Dating old screws

Early Cut Nails The introduction of cut nails dates from the late 16th century with the advent of water-powered 'slitting mills'.After hammering (or, from the late 17th century, rolling) the hot iron into sheets, each sheet was slit into long, square-sectioned bars by rollers which cut like a shears.Although screws were tremendously useful, the difficulty in making them prevented any widespread adoption.The earliest screws tended to be made of wood, and they were whittled by hand, with or without the help of turning on a lathe with hand-controlled turning tools (chisels, knives, gouges), as accurately as the whittler could manage.Chairs as we know them have been around since at least the 1700s.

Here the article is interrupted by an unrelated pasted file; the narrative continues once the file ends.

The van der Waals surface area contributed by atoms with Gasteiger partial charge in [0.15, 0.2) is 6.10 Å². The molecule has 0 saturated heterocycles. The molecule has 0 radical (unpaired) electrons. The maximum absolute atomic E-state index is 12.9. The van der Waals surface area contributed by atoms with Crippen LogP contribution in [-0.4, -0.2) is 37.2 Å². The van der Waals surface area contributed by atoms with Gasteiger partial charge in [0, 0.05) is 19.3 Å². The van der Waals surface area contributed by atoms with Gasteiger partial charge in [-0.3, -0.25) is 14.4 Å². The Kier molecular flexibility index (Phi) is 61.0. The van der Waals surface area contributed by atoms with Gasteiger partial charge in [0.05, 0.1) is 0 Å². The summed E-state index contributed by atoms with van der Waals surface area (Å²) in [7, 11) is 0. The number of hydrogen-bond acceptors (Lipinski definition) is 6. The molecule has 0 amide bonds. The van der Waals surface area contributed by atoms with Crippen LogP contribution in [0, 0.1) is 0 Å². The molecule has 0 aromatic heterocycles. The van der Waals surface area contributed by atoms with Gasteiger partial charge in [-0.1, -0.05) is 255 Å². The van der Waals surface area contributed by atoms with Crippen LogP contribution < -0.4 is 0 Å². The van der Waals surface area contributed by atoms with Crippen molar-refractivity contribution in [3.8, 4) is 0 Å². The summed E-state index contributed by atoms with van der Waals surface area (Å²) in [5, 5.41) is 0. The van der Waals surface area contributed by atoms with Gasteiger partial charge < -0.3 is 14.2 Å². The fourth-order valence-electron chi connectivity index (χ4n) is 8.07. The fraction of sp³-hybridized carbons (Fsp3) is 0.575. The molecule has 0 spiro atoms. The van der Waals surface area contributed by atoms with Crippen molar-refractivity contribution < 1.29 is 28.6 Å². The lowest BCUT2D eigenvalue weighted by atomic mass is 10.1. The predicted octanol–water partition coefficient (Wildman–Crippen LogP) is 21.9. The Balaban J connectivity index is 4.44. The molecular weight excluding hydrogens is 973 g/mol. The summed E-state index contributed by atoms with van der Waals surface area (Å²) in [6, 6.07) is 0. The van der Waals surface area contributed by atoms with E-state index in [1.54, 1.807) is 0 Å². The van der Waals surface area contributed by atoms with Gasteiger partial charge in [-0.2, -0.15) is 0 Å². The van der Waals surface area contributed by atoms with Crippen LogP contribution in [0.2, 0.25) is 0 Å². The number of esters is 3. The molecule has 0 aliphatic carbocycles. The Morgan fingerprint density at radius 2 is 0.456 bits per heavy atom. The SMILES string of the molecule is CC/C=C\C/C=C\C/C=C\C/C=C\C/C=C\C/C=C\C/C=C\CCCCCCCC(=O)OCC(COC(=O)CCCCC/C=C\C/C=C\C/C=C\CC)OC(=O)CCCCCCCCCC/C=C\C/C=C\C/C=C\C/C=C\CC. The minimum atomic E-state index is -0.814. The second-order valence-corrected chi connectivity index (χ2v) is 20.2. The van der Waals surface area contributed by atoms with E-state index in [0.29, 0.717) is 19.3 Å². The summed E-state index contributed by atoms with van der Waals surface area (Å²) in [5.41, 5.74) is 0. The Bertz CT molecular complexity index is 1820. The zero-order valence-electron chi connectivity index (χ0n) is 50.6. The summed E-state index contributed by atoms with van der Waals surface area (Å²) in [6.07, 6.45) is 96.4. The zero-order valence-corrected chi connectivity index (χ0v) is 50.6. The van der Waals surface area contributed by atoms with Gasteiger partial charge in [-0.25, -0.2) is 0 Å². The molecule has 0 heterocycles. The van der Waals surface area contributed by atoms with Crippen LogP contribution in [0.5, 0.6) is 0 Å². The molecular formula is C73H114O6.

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Later, from the Late Middle Ages until the early nineteenth century, some lathes were distinguishable as "screw-cutting lathes" because of the screw-cutting ability specially built into them.Early nails were usually square in section and the earliest were individually forged by hand from iron.The head of the nail was formed either by simply turning it over to form an L-shape or by striking a hand-held mould or 'bore' over the end of the shank to produce a shaped end such as a 'rose-head', a simple four sided pyramid shape.With the introduction of global trade laws, it became necessary to mark the country of origin.Items marked “Made in” such as “Made in England” are generally made after 1908 or so.A screw-cutting lathe is a machine (specifically, a lathe) capable of cutting very accurate screw threads via single-point screw-cutting, which is the process of guiding the linear motion of the tool bit in a precisely known ratio to the rotating motion of the workpiece.


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